If you drive from the airport to Breckenridge in the middle of winter, you will probably use over 200 miles of range (about 70% or so) even though the trip is only 104 miles. Conversely, driving back from Breck to the airport, you will probably use only 70 miles of range or so, even though the trip is actually 104 miles.

Also, the faster you go, the more range you use, just like you—walking takes less energy than sprinting. Going 75 mph uses much more energy than going 65 mph. Going uphill reduces range considerably—again, just like most humans—as does driving into a headwind. All of this is also true for traditional cars, but we tend not to notice because we can stop and get gas almost anywhere.

It depends. We know, that’s a very helpful answer. Tesla’s Superchargers usually cost between $5 and $20, but even that depends on which charger your using and at what time of day you’re charging. Other charging networks vary widely in cost, and we really cannot provide much guidance on this due to the variability.

Once upon a time, yes. Now, Tesla charges for Supercharging on all new Teslas. Some of our vehicles do have free Supercharging because of when we purchased them, but most do not. If you incur Supercharging costs during your trip, we will bill you after your trip ends.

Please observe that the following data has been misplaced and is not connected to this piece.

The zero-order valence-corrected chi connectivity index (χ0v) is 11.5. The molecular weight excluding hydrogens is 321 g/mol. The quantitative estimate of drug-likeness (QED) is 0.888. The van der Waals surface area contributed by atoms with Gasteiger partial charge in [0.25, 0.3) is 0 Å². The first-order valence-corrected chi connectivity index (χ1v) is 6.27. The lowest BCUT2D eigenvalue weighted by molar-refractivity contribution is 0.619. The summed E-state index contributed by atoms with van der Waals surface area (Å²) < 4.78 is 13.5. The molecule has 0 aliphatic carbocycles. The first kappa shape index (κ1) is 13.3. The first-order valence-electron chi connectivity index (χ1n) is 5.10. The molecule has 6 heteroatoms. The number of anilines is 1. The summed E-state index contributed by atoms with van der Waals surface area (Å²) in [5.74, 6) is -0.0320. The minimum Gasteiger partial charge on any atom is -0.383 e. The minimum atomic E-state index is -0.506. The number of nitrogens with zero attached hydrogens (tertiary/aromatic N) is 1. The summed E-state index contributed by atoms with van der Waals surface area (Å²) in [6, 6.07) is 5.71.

It’s Electric Rentals supports all automakers switching to EVs, and we look forward to a day when there is true, robust EV competition among automakers. For now, we are sticking with Tesla, primarly because Tesla’s charging infrastructure is so much better than for any other EV. It makes for a better guest experience, especially for the sort of driving our guests most commonly do (i.e., drive to the mountains). Also, the driving range of Tesla’s vehicles is generally much better than the competition. That said, we are keeping a close eye on and rooting for Rivian and Lucid, as well as traditional automakers, and will add other makes to our fleet when appropriate.